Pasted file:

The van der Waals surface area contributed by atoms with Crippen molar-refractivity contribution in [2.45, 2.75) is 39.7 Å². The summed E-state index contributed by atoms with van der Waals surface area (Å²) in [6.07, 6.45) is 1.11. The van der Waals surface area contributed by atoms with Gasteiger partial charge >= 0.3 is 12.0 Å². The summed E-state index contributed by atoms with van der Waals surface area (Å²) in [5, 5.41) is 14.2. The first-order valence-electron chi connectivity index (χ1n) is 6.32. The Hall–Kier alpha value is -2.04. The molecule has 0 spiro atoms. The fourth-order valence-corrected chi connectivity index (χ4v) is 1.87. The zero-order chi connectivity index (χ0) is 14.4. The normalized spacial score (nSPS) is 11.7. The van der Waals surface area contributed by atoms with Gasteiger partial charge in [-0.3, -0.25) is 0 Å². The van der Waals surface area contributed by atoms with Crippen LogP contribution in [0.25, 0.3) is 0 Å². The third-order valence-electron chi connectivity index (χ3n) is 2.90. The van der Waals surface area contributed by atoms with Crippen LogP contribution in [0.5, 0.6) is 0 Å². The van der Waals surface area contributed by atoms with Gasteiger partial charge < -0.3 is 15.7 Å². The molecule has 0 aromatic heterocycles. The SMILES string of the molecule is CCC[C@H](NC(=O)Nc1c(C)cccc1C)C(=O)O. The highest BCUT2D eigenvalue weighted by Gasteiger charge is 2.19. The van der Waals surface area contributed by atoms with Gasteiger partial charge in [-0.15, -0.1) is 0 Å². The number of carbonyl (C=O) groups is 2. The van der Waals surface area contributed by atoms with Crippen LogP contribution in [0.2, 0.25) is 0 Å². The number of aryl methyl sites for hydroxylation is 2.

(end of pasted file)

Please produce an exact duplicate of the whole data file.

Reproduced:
The van der Waals surface area contributed by atoms with Crippen molar-refractivity contribution in [2.45, 2.75) is 39.7 Å². The summed E-state index contributed by atoms with van der Waals surface area (Å²) in [6.07, 6.45) is 1.11. The van der Waals surface area contributed by atoms with Gasteiger partial charge >= 0.3 is 12.0 Å². The summed E-state index contributed by atoms with van der Waals surface area (Å²) in [5, 5.41) is 14.2. The first-order valence-electron chi connectivity index (χ1n) is 6.32. The Hall–Kier alpha value is -2.04. The molecule has 0 spiro atoms. The fourth-order valence-corrected chi connectivity index (χ4v) is 1.87. The zero-order chi connectivity index (χ0) is 14.4. The normalized spacial score (nSPS) is 11.7. The van der Waals surface area contributed by atoms with Gasteiger partial charge in [-0.3, -0.25) is 0 Å². The van der Waals surface area contributed by atoms with Crippen LogP contribution in [0.25, 0.3) is 0 Å². The third-order valence-electron chi connectivity index (χ3n) is 2.90. The van der Waals surface area contributed by atoms with Crippen LogP contribution in [0.5, 0.6) is 0 Å². The van der Waals surface area contributed by atoms with Gasteiger partial charge < -0.3 is 15.7 Å². The molecule has 0 aromatic heterocycles. The SMILES string of the molecule is CCC[C@H](NC(=O)Nc1c(C)cccc1C)C(=O)O. The highest BCUT2D eigenvalue weighted by Gasteiger charge is 2.19. The van der Waals surface area contributed by atoms with Gasteiger partial charge in [-0.15, -0.1) is 0 Å². The number of carbonyl (C=O) groups is 2. The van der Waals surface area contributed by atoms with Crippen LogP contribution in [0.2, 0.25) is 0 Å². The number of aryl methyl sites for hydroxylation is 2.